Any form of Brexit will be damaging for Ireland, the Governor of the Central Bank has said.
Gabriel Makhlouf said Brexit represents an enormous change and transition for society, businesses and the economy as a whole.
In his first keynote speech since being appointed Governor of the Central Bank of Ireland, Mr Makhlouf said the Republic of Ireland has a small open economy that leaves it vulnerable to external risks such as Brexit.
“Our work on Brexit has spanned across our mandates, and we have published extensive analysis of, and advice on, the risks and the steps required to mitigate them. Ensuring that people, households, firms and the country adapt, adjust, and manage this change is a constant process.”
Mr Makhlouf was addressing students at Waterford Institute of Technology on Wednesday morning.
Speaking to students and staff at the Waterford Institute of Technology, and the Chamber of Commerce, Governor Makhlouf highlighted the vulnerability of the Irish economy, particularly in the context of Brexit and the risk of escalating trade wars. https://t.co/nuXSw3XtXu pic.twitter.com/0m05U20qrg— Central Bank of Ireland (@centralbank_ie) November 20, 2019
“Brexit will inevitably bring disruption – even with a ‘deal’ – which, by its very nature, will dissipate over time. But we must not lose sight of the inevitable long-term costs. Any form of Brexit will be damaging for Ireland.”
He said the Central Bank has been preparing for Britain’s exit from the EU for some time but the Withdrawal Agreement is stage one of a longer process.
While the UK is set to leave the EU at the end of January, Prime Minister Boris Johnson has yet to get the Withdrawal Agreement ratified by Parliament.
Mr Johnson is hoping to secure a majority in December’s General Election in order to enable him to achieve that.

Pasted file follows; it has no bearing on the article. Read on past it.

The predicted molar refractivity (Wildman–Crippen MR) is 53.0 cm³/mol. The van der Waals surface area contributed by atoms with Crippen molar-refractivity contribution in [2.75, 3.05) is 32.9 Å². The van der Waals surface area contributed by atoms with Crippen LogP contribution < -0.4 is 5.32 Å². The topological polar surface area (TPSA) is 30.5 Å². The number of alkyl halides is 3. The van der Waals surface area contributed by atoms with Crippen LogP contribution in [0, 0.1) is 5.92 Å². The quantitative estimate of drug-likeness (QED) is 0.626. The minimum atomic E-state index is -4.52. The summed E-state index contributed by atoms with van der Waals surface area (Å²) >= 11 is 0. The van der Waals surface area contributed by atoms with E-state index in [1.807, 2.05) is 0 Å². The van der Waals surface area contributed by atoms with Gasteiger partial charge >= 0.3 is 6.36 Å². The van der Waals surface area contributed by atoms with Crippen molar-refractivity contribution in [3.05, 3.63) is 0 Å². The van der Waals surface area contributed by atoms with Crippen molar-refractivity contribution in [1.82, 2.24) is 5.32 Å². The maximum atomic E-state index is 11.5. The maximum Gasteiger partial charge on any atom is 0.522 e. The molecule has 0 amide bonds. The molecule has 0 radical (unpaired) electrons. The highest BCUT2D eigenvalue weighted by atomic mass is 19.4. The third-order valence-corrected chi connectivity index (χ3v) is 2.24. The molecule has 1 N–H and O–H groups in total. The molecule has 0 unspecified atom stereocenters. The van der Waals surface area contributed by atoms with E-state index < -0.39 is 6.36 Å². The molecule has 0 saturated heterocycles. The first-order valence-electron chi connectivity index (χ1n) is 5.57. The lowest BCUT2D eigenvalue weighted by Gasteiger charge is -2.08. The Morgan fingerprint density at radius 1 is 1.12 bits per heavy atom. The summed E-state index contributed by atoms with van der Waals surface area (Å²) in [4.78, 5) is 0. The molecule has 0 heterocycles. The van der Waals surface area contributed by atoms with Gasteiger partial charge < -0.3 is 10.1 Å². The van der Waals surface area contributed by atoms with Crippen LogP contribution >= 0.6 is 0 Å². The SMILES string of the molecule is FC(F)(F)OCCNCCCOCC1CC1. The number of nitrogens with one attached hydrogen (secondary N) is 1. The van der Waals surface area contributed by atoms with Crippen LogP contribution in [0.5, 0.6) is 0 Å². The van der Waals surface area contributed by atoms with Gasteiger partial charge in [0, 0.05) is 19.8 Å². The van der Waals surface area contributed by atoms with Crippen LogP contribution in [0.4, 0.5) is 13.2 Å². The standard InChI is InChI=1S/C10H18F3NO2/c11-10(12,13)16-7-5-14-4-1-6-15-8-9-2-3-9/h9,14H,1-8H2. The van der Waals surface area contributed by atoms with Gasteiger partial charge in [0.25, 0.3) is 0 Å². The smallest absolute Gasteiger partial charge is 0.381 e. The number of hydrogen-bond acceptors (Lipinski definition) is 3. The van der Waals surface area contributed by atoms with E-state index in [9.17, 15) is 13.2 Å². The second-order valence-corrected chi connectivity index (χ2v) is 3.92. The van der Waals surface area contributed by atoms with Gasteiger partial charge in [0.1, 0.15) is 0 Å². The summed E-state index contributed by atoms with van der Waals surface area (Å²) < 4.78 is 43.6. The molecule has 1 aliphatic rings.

“Our work will continue over the coming weeks, months, and indeed years as we all transition to the new arrangements, whatever they may be. The fact is that the process is far from over – simply having a Withdrawal Agreement is not the end of the road but only the end of the beginning,” he said.
Mr Mahklouf said analysis from Central Bank economists shows that a disorderly Brexit or a permanent loss of corporation tax revenue could result in the level of debt remaining above 90% of national income “well into the middle of the next decade”.
He said it was crucial the level of public debt be reduced so that public finances can withstand the negative shocks Brexit could potentially bring.
He said economic resilience is needed for the country to meet the economic challenges ahead.
“Building economic resilience is not like building a bulwark and then assuming the job is done. There is no one-off solution to the challenge of building resilience. It is a continuous process, involving individuals, households, businesses, institutions and authorities, such as the Central Bank, both at home and abroad.
“Irrespective of the particular ‘shift’ or ‘shock’, rapid change in the world around us and our openness and international interconnectedness mean we need to build resilience.”
He said that while the Republic of Ireland’s economy has benefited greatly from its openness, the economic crisis and recession “showed just how vulnerable we are to shifts in global economic and financial conditions, in particular when large domestic imbalances are allowed to build up”.